Temperatures of the brain, skin, and nasal mucosa were recorded along with the cortical electroencephalogram (EEG) in chaired, conscious pigtail monkeys at 25 degrees C air temperature. In undisturbed animals, skin temperatures ranged from 34 to 37 degrees C. When the animal was alerted by visual or auditory stimuli, temperatures on the extremities, tail, nose, ears, and nasal mucosa dropped rapidly to 22-29 degrees C. Temperatures on the proximal limbs and trunk and most of the head remained steady at all times. Average hypothalamic temperature was 0.91 degrees C higher when the extremities, tail, nose, ears, and nasal mucosa were cool than when they were warm, the brain temperature change beginning 80-120 s after the change in peripheral temperatures. A slight decrease in EEG frequency, but no change in amplitude, occurred during skin warming. Anesthetic doses of barbiturate led to a rapid rise in temperature of the extremities, tail, nose, ears, and nasal mucosa and a drop in brain temperature. These large changes in skin temperature in conscious monkeys reflect changes in cutaneous blood flow, the resulting alteration in heat loss leading to a rapid change in deep body temperature. The experiments demonstrate the importance of the state of arousal on autonomic nervous control of peripheral vasomotor tone in the monkey.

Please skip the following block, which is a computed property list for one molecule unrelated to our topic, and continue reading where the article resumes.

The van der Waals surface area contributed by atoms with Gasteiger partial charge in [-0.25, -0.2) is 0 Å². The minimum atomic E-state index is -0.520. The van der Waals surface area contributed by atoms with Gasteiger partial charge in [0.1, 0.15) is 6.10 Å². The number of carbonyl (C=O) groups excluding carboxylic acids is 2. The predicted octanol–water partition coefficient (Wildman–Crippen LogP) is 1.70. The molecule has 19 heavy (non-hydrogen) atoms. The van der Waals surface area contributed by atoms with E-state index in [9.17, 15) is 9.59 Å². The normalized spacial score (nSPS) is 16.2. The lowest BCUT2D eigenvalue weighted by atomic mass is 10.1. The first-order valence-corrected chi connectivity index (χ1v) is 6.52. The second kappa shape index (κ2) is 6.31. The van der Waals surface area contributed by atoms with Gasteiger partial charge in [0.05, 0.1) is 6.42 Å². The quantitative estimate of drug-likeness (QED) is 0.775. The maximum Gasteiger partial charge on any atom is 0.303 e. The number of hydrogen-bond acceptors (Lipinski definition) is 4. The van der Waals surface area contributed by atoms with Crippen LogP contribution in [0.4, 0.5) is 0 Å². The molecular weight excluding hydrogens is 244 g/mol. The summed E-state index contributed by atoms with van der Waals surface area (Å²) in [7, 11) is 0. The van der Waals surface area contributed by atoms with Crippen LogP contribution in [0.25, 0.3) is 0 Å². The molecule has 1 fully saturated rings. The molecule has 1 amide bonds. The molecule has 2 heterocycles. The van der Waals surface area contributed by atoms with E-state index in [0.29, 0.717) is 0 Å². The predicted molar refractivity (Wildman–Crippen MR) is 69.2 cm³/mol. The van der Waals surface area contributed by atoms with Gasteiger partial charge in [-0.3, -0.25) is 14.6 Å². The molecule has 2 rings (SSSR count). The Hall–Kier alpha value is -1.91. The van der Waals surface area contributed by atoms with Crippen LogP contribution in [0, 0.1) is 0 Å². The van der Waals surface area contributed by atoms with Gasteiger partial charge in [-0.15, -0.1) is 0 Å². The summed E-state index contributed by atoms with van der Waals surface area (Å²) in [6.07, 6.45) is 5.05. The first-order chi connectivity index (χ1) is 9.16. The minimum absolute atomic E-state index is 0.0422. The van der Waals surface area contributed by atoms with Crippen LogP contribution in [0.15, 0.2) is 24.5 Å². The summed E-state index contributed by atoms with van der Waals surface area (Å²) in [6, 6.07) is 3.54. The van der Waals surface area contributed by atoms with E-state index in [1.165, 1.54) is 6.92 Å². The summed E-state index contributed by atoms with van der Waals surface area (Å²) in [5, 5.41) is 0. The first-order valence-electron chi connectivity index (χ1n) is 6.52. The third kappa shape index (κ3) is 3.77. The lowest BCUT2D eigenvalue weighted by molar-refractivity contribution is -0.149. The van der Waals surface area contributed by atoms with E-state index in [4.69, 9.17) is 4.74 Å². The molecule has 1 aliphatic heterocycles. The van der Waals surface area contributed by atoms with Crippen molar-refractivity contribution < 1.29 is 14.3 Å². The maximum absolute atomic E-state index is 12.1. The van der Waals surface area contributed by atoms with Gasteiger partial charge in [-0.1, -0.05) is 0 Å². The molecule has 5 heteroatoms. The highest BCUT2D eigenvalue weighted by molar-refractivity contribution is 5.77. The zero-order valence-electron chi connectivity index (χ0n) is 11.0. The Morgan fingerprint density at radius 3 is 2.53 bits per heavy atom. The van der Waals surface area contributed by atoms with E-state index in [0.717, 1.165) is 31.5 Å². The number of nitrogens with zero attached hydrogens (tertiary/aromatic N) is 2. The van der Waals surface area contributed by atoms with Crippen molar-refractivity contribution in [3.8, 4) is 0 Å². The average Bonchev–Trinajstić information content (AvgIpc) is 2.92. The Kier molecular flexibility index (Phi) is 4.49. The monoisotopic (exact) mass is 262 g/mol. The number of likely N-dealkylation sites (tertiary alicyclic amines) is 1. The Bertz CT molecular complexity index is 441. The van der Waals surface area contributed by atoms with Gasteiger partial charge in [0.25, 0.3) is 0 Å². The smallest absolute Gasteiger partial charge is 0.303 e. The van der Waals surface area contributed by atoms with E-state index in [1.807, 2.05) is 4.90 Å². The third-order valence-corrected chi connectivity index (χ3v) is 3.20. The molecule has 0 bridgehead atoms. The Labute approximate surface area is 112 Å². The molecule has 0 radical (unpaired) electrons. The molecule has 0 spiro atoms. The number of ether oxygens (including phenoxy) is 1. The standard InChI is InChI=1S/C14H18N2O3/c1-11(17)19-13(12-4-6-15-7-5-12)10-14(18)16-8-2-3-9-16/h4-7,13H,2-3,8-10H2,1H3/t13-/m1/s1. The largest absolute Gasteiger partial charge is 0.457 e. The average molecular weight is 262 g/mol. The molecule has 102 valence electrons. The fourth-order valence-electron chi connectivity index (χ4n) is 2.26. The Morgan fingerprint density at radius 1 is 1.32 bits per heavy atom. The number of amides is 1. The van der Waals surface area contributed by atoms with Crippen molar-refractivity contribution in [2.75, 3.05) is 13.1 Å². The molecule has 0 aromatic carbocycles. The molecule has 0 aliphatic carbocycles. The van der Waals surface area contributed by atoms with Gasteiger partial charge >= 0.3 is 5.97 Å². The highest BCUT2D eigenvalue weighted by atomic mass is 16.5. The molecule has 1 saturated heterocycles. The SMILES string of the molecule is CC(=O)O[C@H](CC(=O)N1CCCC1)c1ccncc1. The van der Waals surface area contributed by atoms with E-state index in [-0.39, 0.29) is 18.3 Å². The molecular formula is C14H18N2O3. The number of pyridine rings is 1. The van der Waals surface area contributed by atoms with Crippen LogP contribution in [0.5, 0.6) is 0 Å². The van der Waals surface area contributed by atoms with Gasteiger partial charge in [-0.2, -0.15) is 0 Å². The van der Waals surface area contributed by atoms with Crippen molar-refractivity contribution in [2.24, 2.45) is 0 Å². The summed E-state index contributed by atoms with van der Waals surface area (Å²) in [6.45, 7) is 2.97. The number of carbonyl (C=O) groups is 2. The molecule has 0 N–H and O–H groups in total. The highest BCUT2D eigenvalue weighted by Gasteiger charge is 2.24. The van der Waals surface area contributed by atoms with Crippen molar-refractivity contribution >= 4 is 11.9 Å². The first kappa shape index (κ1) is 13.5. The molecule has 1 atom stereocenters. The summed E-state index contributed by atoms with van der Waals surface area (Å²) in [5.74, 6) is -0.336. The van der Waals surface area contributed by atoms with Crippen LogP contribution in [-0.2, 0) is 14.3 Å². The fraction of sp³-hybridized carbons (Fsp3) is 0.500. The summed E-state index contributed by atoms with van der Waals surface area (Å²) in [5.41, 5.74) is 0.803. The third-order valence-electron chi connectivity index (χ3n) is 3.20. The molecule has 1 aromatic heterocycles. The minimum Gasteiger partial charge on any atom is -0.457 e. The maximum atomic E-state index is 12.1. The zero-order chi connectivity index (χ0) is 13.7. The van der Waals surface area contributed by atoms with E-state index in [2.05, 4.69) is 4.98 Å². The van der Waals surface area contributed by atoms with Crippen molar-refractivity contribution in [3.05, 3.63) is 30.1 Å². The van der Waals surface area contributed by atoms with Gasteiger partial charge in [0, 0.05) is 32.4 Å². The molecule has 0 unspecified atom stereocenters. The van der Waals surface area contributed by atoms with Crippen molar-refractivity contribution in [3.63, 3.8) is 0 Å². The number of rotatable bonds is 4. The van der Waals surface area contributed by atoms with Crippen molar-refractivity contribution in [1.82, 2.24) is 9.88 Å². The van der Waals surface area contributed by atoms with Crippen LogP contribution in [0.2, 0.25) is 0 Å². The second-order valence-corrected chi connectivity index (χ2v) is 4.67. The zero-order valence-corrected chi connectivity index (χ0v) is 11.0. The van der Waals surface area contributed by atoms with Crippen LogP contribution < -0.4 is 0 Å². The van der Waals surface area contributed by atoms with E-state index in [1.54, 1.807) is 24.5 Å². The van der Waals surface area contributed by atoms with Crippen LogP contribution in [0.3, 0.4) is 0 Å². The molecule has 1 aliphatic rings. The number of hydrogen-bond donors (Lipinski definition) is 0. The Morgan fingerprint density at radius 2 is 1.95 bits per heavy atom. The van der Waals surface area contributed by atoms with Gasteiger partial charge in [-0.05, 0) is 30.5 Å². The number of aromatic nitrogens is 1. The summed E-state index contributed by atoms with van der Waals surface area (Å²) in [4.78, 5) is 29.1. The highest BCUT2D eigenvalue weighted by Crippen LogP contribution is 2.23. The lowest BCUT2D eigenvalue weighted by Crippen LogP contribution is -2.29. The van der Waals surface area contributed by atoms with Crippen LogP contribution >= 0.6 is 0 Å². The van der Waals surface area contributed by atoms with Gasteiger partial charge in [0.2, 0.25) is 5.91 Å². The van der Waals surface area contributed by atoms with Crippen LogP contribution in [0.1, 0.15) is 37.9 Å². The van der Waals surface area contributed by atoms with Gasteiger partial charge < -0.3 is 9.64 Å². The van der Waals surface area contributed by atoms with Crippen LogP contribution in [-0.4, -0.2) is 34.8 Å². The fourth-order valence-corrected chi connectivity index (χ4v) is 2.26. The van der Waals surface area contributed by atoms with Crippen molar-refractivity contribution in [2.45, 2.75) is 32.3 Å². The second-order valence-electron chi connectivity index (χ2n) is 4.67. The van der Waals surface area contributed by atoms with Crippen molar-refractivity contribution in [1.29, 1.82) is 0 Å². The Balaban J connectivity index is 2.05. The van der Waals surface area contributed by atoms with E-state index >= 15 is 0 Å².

- Copyright © 1976 by American Physiological Society